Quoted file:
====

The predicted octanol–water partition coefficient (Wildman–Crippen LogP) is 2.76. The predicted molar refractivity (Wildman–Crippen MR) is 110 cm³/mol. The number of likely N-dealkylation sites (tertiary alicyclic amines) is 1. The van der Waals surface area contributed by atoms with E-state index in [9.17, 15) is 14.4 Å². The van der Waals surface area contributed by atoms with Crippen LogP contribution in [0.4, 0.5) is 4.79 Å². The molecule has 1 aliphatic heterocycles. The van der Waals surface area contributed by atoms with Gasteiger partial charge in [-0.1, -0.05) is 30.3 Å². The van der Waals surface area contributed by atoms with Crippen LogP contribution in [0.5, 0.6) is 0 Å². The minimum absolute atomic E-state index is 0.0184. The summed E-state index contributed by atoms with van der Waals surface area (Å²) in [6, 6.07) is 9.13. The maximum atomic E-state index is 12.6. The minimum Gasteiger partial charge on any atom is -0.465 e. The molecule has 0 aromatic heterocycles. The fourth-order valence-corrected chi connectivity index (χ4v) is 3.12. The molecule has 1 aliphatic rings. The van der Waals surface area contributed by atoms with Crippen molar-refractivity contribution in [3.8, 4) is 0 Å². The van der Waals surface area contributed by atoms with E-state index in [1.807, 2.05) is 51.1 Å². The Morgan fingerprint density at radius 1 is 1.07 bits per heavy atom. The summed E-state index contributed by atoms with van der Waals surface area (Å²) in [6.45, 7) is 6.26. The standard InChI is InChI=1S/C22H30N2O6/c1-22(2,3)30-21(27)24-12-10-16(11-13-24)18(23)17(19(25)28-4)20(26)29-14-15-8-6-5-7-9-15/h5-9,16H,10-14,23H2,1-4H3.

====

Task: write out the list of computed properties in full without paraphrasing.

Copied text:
The predicted octanol–water partition coefficient (Wildman–Crippen LogP) is 2.76. The predicted molar refractivity (Wildman–Crippen MR) is 110 cm³/mol. The number of likely N-dealkylation sites (tertiary alicyclic amines) is 1. The van der Waals surface area contributed by atoms with E-state index in [9.17, 15) is 14.4 Å². The van der Waals surface area contributed by atoms with Crippen LogP contribution in [0.4, 0.5) is 4.79 Å². The molecule has 1 aliphatic heterocycles. The van der Waals surface area contributed by atoms with Gasteiger partial charge in [-0.1, -0.05) is 30.3 Å². The van der Waals surface area contributed by atoms with Crippen LogP contribution in [0.5, 0.6) is 0 Å². The minimum absolute atomic E-state index is 0.0184. The summed E-state index contributed by atoms with van der Waals surface area (Å²) in [6, 6.07) is 9.13. The maximum atomic E-state index is 12.6. The minimum Gasteiger partial charge on any atom is -0.465 e. The molecule has 0 aromatic heterocycles. The fourth-order valence-corrected chi connectivity index (χ4v) is 3.12. The molecule has 1 aliphatic rings. The van der Waals surface area contributed by atoms with Crippen molar-refractivity contribution in [3.8, 4) is 0 Å². The van der Waals surface area contributed by atoms with E-state index in [1.807, 2.05) is 51.1 Å². The Morgan fingerprint density at radius 1 is 1.07 bits per heavy atom. The summed E-state index contributed by atoms with van der Waals surface area (Å²) in [6.45, 7) is 6.26. The standard InChI is InChI=1S/C22H30N2O6/c1-22(2,3)30-21(27)24-12-10-16(11-13-24)18(23)17(19(25)28-4)20(26)29-14-15-8-6-5-7-9-15/h5-9,16H,10-14,23H2,1-4H3.